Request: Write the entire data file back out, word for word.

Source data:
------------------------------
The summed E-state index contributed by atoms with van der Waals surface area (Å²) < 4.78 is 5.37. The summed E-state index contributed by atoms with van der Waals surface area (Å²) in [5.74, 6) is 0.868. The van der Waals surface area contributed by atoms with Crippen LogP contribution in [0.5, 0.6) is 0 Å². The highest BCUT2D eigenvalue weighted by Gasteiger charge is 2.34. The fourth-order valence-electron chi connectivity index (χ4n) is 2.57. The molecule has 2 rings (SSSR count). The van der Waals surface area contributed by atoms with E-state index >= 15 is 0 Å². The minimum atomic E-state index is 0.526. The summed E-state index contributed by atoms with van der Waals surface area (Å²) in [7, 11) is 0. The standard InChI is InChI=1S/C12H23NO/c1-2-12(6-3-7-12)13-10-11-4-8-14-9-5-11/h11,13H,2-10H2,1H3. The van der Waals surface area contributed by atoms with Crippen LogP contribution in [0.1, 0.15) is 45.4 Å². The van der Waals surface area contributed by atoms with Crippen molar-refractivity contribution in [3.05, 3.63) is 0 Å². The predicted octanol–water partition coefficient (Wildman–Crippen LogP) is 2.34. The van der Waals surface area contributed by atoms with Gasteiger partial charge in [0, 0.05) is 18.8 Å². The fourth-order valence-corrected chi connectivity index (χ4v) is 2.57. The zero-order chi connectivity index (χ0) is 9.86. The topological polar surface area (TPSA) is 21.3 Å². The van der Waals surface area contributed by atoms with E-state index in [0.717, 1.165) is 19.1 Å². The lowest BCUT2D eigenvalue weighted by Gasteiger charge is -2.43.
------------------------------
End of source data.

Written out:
The summed E-state index contributed by atoms with van der Waals surface area (Å²) < 4.78 is 5.37. The summed E-state index contributed by atoms with van der Waals surface area (Å²) in [5.74, 6) is 0.868. The van der Waals surface area contributed by atoms with Crippen LogP contribution in [0.5, 0.6) is 0 Å². The highest BCUT2D eigenvalue weighted by Gasteiger charge is 2.34. The fourth-order valence-electron chi connectivity index (χ4n) is 2.57. The molecule has 2 rings (SSSR count). The van der Waals surface area contributed by atoms with E-state index >= 15 is 0 Å². The minimum atomic E-state index is 0.526. The summed E-state index contributed by atoms with van der Waals surface area (Å²) in [7, 11) is 0. The standard InChI is InChI=1S/C12H23NO/c1-2-12(6-3-7-12)13-10-11-4-8-14-9-5-11/h11,13H,2-10H2,1H3. The van der Waals surface area contributed by atoms with Crippen LogP contribution in [0.1, 0.15) is 45.4 Å². The van der Waals surface area contributed by atoms with Crippen molar-refractivity contribution in [3.05, 3.63) is 0 Å². The predicted octanol–water partition coefficient (Wildman–Crippen LogP) is 2.34. The van der Waals surface area contributed by atoms with Gasteiger partial charge in [0, 0.05) is 18.8 Å². The fourth-order valence-corrected chi connectivity index (χ4v) is 2.57. The zero-order chi connectivity index (χ0) is 9.86. The topological polar surface area (TPSA) is 21.3 Å². The van der Waals surface area contributed by atoms with E-state index in [0.717, 1.165) is 19.1 Å². The lowest BCUT2D eigenvalue weighted by Gasteiger charge is -2.43.